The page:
The Problem with Averages

If you’re interested in inclusive design, I’d recommend listening to “On Average” from the podcast 99% Invisible. From the episode:

So in 1926, when the army was designing its first-ever fighter plane cockpit, engineers measured the physical dimensions of hundreds of male pilots and used this data to standardize cockpit dimensions. Of course, the possibility of female pilots was never considered. Of course.

The size and shape of the seat, the distance to the pedals and the stick, the height of the windshield, even the shape of the flight helmets were all made to conform to the average 1920’s male pilot. Which changed the way the pilots were selected.

You basically then select people that fit into that and then exclude people that don’t.

Designing for the average and excluding anyone who doesn’t fit that average isn’t, well, inclusive. The episode goes on to discuss how design (including in the military) has become more inclusive — but it’s still something we struggle with.

From what I’ve seen in software design and development, one of the challenges is deciding which user personas and scenarios will be considered in your design, and which issues are only edge cases. Where and how do you draw that line? It’s also a matter of just remembering to think outside your own perspective, to consider cases that you haven’t thought of already. (As designer and fellow Automattician Mel Choyce pointed out, it’s about challenging your own biases by seeking out and really listening to users with different perspectives.)

As a linguaphile, I tend to notice when software design struggles or forgets to include non-English languages. For example, designs that aren’t responsive to languages that take up more space (ahemGermanahem) or that don’t consider right-to-left languages end up excluding entire populations of potential users in other parts of the world. It can be hard for monolingual designers and developers to know how their products work in other languages, and it’s always satisfying when I have a chance to test a product and suggest language-based enhancements, so people can use our products in any language. It’s one small way I can help democratize publishing for users around the world.

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Multilingual Testing

As a polyglot and a former translator, I am a huge advocate for software localization, which also means testing software in multiple languages. Code that works flawlessly in English can totally break down in another language — whether it’s due to missing translations, translations that don’t fit into the space provided by the UI, or bugs that only pop up in other languages. (I found examples of all three while testing the WordPress apps today.)

But that’s not the only reason I like testing in other languages. As soon as I switch to one of my non-native languages, I’m forced to slow down and take a fresh look at the interface. Is everything where I expect it to be? Am I seeing what I’m supposed to see on this screen? Do all the buttons work the way they should? Working in another language can help you look at the software with a fresh set of eyes and find bugs that occur across languages — even in English.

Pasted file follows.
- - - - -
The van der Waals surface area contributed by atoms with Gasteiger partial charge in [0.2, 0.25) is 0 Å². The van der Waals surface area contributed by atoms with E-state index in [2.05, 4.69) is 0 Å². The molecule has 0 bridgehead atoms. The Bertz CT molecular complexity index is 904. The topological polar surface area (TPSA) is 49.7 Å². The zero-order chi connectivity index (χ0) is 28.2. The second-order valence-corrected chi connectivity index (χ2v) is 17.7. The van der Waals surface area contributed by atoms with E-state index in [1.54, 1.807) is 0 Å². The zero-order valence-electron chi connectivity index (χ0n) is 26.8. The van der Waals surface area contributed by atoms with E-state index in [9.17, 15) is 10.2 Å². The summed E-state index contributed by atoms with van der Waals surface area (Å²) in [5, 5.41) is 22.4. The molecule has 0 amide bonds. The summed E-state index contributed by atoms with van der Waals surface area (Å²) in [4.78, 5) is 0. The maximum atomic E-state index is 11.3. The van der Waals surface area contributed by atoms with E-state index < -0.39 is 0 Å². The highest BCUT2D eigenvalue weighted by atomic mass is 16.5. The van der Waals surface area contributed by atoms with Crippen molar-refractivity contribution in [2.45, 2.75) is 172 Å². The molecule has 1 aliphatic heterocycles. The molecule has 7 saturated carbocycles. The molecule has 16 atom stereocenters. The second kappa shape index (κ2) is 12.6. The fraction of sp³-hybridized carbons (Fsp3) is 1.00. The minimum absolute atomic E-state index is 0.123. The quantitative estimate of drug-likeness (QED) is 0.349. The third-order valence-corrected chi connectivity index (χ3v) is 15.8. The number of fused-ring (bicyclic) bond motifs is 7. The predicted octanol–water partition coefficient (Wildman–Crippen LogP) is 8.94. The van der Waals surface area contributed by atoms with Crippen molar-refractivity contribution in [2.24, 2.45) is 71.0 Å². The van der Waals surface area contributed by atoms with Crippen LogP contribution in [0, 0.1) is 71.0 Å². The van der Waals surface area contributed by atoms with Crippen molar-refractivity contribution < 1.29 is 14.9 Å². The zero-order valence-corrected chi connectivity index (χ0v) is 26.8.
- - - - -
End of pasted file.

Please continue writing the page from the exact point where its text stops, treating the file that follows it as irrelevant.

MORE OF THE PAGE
Give it a try! Pick another language you speak — or one you’re trying to learn — and use it while you test. I’m trying to spend at least one day a month using WordPress.com and the WordPress apps in another language. It’ll help my testing, and I’m sure it’ll also help my language skills. 🙂

Testing as Exploration

In the beginning, there was testing.

Thus begins James Bach and Michael Bolton’s essay on Exploratory Testing 3.0. The point they make is that, at the start, there wasn’t a clear distinction made between exploratory testing and automated testing. It was only after the rise of automated, scripted testing that the term “exploratory testing” came about to define human, interactive, ad hoc testing.

Bach and Bolton describe the evolution of exploratory testing over time. They note how the concept of agency came to characterize exploratory testing as opposed to scripted testing, and how they eventually decided to do away with the distinction altogether. That is, their new definition of testing is not exploration versus scripting — it characterizes scripting as just one technique through which we can explore and test our software:

Testing is the process of evaluating a product by learning about it through exploration and experimentation, which includes: questioning, study, modeling, observation and inference, output checking, etc.

As someone who loves tinkering with, exploring, and trying to break new things, I wholeheartedly support that perspective.